There is nothing like conducting a recon with 6 helicopters from the front seat of your own bird. Directing your WO's on one radio, talking to the ground commander on another, talking to artillery on a third, while simultaneously navigating and flying - all by the age of 23. It's one of the toughest jobs in the Army - and definitely one of the best.

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Well from the only flight company I ever got to experience in the Army, our command officers never flew that much. At one point during 06' in Iraq, we did have a really awesome Captain take command of our unit mid-deployment. That guy was on the ball, not only flight wise, but command wise. He made sure he flew enough though :) (one of the perks of being in command!)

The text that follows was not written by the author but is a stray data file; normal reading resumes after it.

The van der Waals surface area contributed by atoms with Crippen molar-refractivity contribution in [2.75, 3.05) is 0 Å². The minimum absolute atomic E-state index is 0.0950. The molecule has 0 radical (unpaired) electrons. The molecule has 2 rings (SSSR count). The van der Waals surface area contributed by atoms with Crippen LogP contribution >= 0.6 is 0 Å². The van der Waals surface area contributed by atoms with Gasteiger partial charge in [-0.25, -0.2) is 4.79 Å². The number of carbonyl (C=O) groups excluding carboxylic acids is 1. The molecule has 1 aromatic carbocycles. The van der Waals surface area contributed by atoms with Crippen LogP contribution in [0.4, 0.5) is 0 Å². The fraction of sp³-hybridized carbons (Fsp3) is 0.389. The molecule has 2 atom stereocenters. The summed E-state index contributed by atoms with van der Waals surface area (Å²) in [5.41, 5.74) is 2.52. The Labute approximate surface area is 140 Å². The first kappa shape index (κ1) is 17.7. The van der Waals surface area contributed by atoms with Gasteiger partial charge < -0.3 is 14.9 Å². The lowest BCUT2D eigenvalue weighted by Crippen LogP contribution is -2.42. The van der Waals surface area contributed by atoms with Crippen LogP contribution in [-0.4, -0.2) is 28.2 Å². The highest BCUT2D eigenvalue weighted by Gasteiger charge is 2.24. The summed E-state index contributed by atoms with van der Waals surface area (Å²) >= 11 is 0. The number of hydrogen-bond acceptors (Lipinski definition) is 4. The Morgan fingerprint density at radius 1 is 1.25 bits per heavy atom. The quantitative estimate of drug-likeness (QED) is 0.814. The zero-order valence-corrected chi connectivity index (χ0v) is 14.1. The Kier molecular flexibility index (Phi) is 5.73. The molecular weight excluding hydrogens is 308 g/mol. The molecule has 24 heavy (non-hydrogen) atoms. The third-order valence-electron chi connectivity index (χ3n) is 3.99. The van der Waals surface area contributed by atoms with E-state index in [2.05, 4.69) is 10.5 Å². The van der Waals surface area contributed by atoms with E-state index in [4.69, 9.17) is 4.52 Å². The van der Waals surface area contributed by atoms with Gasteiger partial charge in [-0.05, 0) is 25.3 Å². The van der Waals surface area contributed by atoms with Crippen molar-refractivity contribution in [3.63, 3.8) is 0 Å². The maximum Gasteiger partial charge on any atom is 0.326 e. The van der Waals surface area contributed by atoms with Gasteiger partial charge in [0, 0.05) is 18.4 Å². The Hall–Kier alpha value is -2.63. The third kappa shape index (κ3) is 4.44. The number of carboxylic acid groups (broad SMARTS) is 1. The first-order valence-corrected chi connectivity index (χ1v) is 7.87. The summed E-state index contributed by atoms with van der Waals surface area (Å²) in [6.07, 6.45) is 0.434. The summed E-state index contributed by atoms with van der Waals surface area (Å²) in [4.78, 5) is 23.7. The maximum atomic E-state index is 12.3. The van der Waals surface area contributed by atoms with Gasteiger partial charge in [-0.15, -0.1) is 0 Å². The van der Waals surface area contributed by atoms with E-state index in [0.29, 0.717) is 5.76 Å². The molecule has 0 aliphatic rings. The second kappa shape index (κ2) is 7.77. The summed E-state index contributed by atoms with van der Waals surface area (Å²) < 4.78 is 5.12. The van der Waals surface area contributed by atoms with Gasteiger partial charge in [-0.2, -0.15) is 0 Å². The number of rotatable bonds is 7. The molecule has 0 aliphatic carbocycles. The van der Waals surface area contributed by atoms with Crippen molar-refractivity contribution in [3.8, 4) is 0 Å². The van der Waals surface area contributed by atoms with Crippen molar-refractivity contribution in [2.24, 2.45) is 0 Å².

It's probably a hit or miss with the commissioned officer route. One of our Captains ended up as a UAV company commander in 08'; Wasn't something he ever expected, then again I don't think he cared much about flying, so it probably wasn't a big issue for him.

 

Just let it be known.

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Thanks for the insight all. I have some thinking to do.

 

Hope to see you all out there some day.

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Well from the only flight company I ever got to experience in the Army, our command officers never flew that much. At one point during 06' in Iraq, we did have a really awesome Captain take command of our unit mid-deployment. That guy was on the ball, not only flight wise, but command wise. He made sure he flew enough though :) (one of the perks of being in command!)